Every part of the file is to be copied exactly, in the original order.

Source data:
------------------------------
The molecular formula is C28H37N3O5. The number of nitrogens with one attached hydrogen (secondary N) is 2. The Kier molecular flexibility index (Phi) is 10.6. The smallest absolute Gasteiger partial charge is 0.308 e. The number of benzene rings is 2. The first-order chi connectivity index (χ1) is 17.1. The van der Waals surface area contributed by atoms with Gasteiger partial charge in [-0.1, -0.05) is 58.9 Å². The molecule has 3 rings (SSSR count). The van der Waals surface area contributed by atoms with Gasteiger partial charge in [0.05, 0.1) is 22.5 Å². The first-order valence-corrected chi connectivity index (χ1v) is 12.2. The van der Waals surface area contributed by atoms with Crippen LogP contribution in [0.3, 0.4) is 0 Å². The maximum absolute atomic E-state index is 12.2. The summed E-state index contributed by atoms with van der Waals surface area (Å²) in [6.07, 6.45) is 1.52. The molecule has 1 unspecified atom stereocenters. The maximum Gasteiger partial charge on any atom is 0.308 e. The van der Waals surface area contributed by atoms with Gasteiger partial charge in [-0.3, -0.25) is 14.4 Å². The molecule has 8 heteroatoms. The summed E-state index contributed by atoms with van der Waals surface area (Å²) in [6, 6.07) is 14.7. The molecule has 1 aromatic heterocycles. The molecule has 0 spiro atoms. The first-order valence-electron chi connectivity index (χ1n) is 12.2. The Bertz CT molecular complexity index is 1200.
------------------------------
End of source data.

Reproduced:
The molecular formula is C28H37N3O5. The number of nitrogens with one attached hydrogen (secondary N) is 2. The Kier molecular flexibility index (Phi) is 10.6. The smallest absolute Gasteiger partial charge is 0.308 e. The number of benzene rings is 2. The first-order chi connectivity index (χ1) is 17.1. The van der Waals surface area contributed by atoms with Gasteiger partial charge in [-0.1, -0.05) is 58.9 Å². The molecule has 3 rings (SSSR count). The van der Waals surface area contributed by atoms with Gasteiger partial charge in [0.05, 0.1) is 22.5 Å². The first-order valence-corrected chi connectivity index (χ1v) is 12.2. The van der Waals surface area contributed by atoms with Crippen LogP contribution in [0.3, 0.4) is 0 Å². The maximum absolute atomic E-state index is 12.2. The summed E-state index contributed by atoms with van der Waals surface area (Å²) in [6.07, 6.45) is 1.52. The molecule has 1 unspecified atom stereocenters. The maximum Gasteiger partial charge on any atom is 0.308 e. The van der Waals surface area contributed by atoms with Gasteiger partial charge in [-0.3, -0.25) is 14.4 Å². The molecule has 8 heteroatoms. The summed E-state index contributed by atoms with van der Waals surface area (Å²) in [6, 6.07) is 14.7. The molecule has 1 aromatic heterocycles. The molecule has 0 spiro atoms. The first-order valence-electron chi connectivity index (χ1n) is 12.2. The Bertz CT molecular complexity index is 1200.